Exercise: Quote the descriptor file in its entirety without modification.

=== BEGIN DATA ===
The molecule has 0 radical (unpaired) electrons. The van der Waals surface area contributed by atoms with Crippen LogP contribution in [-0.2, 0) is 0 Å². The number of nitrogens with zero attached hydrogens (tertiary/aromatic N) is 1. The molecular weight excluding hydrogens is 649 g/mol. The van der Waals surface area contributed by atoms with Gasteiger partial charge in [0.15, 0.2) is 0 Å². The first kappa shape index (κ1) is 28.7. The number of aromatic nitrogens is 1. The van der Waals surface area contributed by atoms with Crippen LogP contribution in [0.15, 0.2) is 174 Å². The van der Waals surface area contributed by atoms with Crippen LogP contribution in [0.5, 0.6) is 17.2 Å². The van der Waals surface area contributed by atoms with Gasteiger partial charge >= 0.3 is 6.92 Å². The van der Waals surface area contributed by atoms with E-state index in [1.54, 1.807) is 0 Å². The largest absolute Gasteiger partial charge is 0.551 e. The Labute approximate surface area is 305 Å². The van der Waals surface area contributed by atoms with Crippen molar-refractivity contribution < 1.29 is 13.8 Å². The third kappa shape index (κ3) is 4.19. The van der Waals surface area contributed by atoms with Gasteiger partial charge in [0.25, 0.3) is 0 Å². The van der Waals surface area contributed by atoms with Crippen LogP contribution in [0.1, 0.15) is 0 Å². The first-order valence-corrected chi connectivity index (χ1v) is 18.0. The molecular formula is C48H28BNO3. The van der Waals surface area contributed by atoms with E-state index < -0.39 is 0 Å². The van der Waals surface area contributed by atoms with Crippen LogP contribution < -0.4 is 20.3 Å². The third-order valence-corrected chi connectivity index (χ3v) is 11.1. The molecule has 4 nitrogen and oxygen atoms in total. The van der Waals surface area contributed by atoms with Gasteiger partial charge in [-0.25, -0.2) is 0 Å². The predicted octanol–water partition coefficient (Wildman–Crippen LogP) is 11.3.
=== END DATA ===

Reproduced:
The molecule has 0 radical (unpaired) electrons. The van der Waals surface area contributed by atoms with Crippen LogP contribution in [-0.2, 0) is 0 Å². The number of nitrogens with zero attached hydrogens (tertiary/aromatic N) is 1. The molecular weight excluding hydrogens is 649 g/mol. The van der Waals surface area contributed by atoms with Gasteiger partial charge in [0.15, 0.2) is 0 Å². The first kappa shape index (κ1) is 28.7. The number of aromatic nitrogens is 1. The van der Waals surface area contributed by atoms with Crippen LogP contribution in [0.15, 0.2) is 174 Å². The van der Waals surface area contributed by atoms with Crippen LogP contribution in [0.5, 0.6) is 17.2 Å². The van der Waals surface area contributed by atoms with Gasteiger partial charge >= 0.3 is 6.92 Å². The van der Waals surface area contributed by atoms with E-state index in [1.54, 1.807) is 0 Å². The largest absolute Gasteiger partial charge is 0.551 e. The Labute approximate surface area is 305 Å². The van der Waals surface area contributed by atoms with Crippen molar-refractivity contribution < 1.29 is 13.8 Å². The third kappa shape index (κ3) is 4.19. The van der Waals surface area contributed by atoms with Gasteiger partial charge in [0.25, 0.3) is 0 Å². The van der Waals surface area contributed by atoms with Crippen LogP contribution in [0.1, 0.15) is 0 Å². The first-order valence-corrected chi connectivity index (χ1v) is 18.0. The molecular formula is C48H28BNO3. The van der Waals surface area contributed by atoms with E-state index < -0.39 is 0 Å². The van der Waals surface area contributed by atoms with Crippen LogP contribution < -0.4 is 20.3 Å². The third-order valence-corrected chi connectivity index (χ3v) is 11.1. The molecule has 4 nitrogen and oxygen atoms in total. The van der Waals surface area contributed by atoms with Gasteiger partial charge in [-0.25, -0.2) is 0 Å². The predicted octanol–water partition coefficient (Wildman–Crippen LogP) is 11.3.